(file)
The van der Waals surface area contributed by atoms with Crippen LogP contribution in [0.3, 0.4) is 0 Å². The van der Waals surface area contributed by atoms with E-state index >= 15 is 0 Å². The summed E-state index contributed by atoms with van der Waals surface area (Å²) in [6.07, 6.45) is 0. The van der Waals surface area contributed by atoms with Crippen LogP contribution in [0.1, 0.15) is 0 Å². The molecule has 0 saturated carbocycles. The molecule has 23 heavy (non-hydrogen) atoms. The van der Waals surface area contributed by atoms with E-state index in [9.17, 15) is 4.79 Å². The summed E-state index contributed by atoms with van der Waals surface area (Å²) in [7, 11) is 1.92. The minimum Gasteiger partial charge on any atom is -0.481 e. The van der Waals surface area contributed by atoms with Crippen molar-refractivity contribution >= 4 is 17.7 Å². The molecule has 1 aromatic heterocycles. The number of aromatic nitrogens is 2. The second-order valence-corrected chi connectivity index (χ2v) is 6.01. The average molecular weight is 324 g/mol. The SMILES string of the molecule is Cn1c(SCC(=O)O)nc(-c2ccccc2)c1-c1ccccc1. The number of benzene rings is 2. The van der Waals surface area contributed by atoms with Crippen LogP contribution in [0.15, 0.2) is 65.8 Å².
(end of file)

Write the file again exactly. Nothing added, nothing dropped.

The van der Waals surface area contributed by atoms with Crippen LogP contribution in [0.3, 0.4) is 0 Å². The van der Waals surface area contributed by atoms with E-state index >= 15 is 0 Å². The summed E-state index contributed by atoms with van der Waals surface area (Å²) in [6.07, 6.45) is 0. The van der Waals surface area contributed by atoms with Crippen LogP contribution in [0.1, 0.15) is 0 Å². The molecule has 0 saturated carbocycles. The molecule has 23 heavy (non-hydrogen) atoms. The van der Waals surface area contributed by atoms with E-state index in [9.17, 15) is 4.79 Å². The summed E-state index contributed by atoms with van der Waals surface area (Å²) in [7, 11) is 1.92. The minimum Gasteiger partial charge on any atom is -0.481 e. The van der Waals surface area contributed by atoms with Crippen molar-refractivity contribution >= 4 is 17.7 Å². The molecule has 1 aromatic heterocycles. The number of aromatic nitrogens is 2. The second-order valence-corrected chi connectivity index (χ2v) is 6.01. The average molecular weight is 324 g/mol. The SMILES string of the molecule is Cn1c(SCC(=O)O)nc(-c2ccccc2)c1-c1ccccc1. The number of benzene rings is 2. The van der Waals surface area contributed by atoms with Crippen LogP contribution in [0.15, 0.2) is 65.8 Å².